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A chat with the CEO of Watteam and their new $499 power meter: PowerBeat
Earlier this morning a relatively unknown company – Watteam – came out of the woodwork and announced an upcoming power meter – PowerBeat. While announcements of power meters this time of year aren’t unheard of, what is causing some ripples in the power meter world is the price point: $499.
Unlike most offerings however that have dipped lower in price over the last 12-18 months – the PowerBeat measures both left and right power independently on both crank arms and does so at levels on-par with existing power meters. And on top of that it’s neither pedal nor crank-arm specific, meaning that it’s carbon and aluminum friendly. All of these things combined together sorta put it in the ‘Is it real?’ category.
In order to do some Mythbusters action on that question I’ve already got an in-person meeting setup with them in less than two weeks, where I’ll go hands-on with the unit on a real-bike. But in the meantime in order to bridge that gap I spent a bit of time with the CEO & Founder of Watteam, Ofir Gal On, via a phone call to walk through some initial questions I had about the product and their plans.
To start, the $499 unit price as described above is for both sides, not just one side. There appears to be some confusion from some of the press materials sent out that stated ‘starting at’. The idea behind the power meter is that the kit includes both sides as a baseline and that the ‘starting at’ referred to the possibility down the road to sell other variants including ones made of lighter materials, as well as the possibility of an included head unit (though again, it’ll work just fine with head units on the market). They don’t at this point have any plans to sell only half the system for half the price.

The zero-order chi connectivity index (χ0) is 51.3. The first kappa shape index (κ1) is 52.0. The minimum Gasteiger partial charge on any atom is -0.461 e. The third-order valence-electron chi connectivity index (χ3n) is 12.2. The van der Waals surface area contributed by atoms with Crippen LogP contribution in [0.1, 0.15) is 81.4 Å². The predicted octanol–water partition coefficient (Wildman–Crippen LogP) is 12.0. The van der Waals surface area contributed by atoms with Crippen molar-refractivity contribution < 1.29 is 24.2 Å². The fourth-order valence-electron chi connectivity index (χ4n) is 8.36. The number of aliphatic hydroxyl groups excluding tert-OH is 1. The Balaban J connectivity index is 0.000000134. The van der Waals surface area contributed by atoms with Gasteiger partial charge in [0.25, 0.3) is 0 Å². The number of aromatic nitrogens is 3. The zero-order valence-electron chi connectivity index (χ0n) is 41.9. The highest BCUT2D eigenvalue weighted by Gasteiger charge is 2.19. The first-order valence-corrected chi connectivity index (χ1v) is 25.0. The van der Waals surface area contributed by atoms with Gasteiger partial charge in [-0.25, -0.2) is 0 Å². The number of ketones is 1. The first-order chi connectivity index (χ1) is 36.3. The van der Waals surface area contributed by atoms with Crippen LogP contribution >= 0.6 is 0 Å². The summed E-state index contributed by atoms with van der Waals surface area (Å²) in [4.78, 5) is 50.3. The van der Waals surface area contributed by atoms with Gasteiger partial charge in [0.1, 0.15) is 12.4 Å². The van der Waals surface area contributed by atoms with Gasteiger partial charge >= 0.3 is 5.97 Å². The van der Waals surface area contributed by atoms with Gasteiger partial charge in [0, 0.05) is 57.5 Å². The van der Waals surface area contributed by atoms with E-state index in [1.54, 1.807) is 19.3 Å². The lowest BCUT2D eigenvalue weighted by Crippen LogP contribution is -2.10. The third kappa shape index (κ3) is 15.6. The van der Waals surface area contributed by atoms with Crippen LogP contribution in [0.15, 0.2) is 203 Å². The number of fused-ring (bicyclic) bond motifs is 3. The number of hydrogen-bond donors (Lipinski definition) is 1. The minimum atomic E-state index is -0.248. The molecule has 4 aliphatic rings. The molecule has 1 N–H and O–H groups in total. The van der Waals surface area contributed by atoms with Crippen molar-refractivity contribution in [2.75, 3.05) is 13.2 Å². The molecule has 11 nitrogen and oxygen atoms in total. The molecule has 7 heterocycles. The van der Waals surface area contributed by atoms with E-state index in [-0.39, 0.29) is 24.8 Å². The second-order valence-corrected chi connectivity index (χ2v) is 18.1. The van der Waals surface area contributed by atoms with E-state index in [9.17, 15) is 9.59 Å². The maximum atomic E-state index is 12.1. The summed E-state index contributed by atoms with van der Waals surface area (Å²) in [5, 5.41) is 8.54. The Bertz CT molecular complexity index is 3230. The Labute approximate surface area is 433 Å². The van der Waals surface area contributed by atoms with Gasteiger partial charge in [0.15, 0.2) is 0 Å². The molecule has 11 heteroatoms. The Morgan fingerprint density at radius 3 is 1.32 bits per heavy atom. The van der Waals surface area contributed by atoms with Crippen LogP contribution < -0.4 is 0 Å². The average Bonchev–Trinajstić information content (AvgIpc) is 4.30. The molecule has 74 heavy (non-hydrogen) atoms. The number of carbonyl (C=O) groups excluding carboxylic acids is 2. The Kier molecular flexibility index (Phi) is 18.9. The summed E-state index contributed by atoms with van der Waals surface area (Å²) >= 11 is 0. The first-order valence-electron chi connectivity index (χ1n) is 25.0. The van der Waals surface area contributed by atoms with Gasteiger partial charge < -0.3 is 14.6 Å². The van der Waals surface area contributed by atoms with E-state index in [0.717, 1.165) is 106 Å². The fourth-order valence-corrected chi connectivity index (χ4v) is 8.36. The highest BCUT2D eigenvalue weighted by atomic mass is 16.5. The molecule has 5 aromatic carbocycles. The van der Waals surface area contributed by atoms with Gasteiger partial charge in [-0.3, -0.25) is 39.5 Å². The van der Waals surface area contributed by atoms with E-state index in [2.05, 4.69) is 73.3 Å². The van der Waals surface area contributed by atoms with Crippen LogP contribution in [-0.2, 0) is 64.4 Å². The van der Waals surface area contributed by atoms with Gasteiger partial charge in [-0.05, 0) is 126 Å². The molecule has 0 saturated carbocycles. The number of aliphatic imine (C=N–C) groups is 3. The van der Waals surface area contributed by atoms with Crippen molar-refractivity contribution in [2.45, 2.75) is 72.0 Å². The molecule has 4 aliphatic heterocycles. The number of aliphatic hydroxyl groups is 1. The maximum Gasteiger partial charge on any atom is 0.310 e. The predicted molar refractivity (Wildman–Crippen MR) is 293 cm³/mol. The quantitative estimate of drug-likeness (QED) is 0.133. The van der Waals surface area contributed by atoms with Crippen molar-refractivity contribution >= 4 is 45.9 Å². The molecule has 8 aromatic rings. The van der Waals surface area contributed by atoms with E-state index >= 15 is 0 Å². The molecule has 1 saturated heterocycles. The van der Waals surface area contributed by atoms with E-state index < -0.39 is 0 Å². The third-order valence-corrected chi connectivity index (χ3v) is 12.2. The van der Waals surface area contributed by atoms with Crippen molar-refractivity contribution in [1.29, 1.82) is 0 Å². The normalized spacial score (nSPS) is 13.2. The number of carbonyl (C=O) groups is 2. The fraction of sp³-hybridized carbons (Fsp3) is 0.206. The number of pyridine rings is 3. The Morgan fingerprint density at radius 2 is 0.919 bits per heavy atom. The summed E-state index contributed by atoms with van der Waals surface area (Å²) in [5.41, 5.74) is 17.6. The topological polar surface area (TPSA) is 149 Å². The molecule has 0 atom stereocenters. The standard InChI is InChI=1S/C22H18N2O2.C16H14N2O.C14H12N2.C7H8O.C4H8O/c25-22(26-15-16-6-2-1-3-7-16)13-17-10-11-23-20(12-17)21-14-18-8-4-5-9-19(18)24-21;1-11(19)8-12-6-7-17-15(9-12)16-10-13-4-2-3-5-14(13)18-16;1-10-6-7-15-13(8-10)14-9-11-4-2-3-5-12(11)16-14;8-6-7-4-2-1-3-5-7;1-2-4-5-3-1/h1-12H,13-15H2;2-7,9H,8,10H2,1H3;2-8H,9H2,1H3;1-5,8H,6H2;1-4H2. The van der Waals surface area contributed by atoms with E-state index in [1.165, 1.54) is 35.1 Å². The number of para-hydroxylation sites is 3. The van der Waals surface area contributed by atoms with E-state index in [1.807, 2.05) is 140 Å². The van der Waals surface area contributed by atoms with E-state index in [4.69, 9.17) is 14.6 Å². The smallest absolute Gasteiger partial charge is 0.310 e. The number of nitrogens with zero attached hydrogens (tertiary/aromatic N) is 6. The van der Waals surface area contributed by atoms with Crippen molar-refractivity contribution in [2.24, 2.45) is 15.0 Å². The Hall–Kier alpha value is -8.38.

The PowerBeat connects to any ANT+ or Bluetooth Smart bike computer that’s power meter capable. That means it’ll easily connect to your Garmin unit that uses ANT+, but also to Bluetooth Smart enabled units that support the power meter profile, such as the Ambit3 or soon the Polar V800 (or a slew of phone apps).
As you can see below, the unit is comprised of a few components. First off is the pod that sits off to the inside of the pedal. This pod is used primarily for communications and the battery, which they are aiming for 300hrs before you need to swap out the coin cell battery. The communications pod then connects via wire to the sensor which is glued onto the crank arm of your bike (one sensor/pod set on each crank arm).
The gluing will be performed by yourself following instructions they’ll be providing. It won’t be Elmer’s Glue, but rather an industrial glue that they say will ensure a strong bond. This is notable because competitor Stages uses a similar process, but actually bakes the unit onto the crank-arm to ensure accuracy and stability of readings. Thus it’ll be interesting to see if there are any issues with the DIY gluing process, especially on varied crank arms.
At the same time, they also will provide instructions for removing the sensor. They’ve said that they are able to remove it from carbon arms without any visible markings left over. For those with two bikes, they’ll sell separate sensor kits (that’s the piece you glue on), which means you can move the pods between bikes and have the sensors already on them. They haven’t quite finalized the price – but they’re aiming for under $50US for a sensor, but it could be a fair bit less.